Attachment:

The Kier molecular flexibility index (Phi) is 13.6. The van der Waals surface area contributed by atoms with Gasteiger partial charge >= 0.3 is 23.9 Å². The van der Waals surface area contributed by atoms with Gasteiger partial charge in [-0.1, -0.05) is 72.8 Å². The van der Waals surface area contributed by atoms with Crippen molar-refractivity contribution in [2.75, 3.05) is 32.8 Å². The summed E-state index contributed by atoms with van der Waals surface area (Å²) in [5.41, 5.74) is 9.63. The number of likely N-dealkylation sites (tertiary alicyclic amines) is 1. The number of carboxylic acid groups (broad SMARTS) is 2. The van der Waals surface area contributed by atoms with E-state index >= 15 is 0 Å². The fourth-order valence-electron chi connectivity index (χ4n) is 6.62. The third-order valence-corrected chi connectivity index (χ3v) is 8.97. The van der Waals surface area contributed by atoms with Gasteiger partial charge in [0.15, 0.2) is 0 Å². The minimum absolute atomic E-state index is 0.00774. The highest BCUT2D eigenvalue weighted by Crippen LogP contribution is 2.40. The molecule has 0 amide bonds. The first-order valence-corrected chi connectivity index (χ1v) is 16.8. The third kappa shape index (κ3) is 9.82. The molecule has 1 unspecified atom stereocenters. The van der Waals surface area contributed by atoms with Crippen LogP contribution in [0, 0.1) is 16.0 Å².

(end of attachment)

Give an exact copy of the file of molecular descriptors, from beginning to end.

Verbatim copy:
The Kier molecular flexibility index (Phi) is 13.6. The van der Waals surface area contributed by atoms with Gasteiger partial charge >= 0.3 is 23.9 Å². The van der Waals surface area contributed by atoms with Gasteiger partial charge in [-0.1, -0.05) is 72.8 Å². The van der Waals surface area contributed by atoms with Crippen molar-refractivity contribution in [2.75, 3.05) is 32.8 Å². The summed E-state index contributed by atoms with van der Waals surface area (Å²) in [5.41, 5.74) is 9.63. The number of likely N-dealkylation sites (tertiary alicyclic amines) is 1. The number of carboxylic acid groups (broad SMARTS) is 2. The van der Waals surface area contributed by atoms with E-state index >= 15 is 0 Å². The fourth-order valence-electron chi connectivity index (χ4n) is 6.62. The third-order valence-corrected chi connectivity index (χ3v) is 8.97. The van der Waals surface area contributed by atoms with Gasteiger partial charge in [0.15, 0.2) is 0 Å². The minimum absolute atomic E-state index is 0.00774. The highest BCUT2D eigenvalue weighted by Crippen LogP contribution is 2.40. The molecule has 0 amide bonds. The first-order valence-corrected chi connectivity index (χ1v) is 16.8. The third kappa shape index (κ3) is 9.82. The molecule has 1 unspecified atom stereocenters. The van der Waals surface area contributed by atoms with Crippen LogP contribution in [0, 0.1) is 16.0 Å².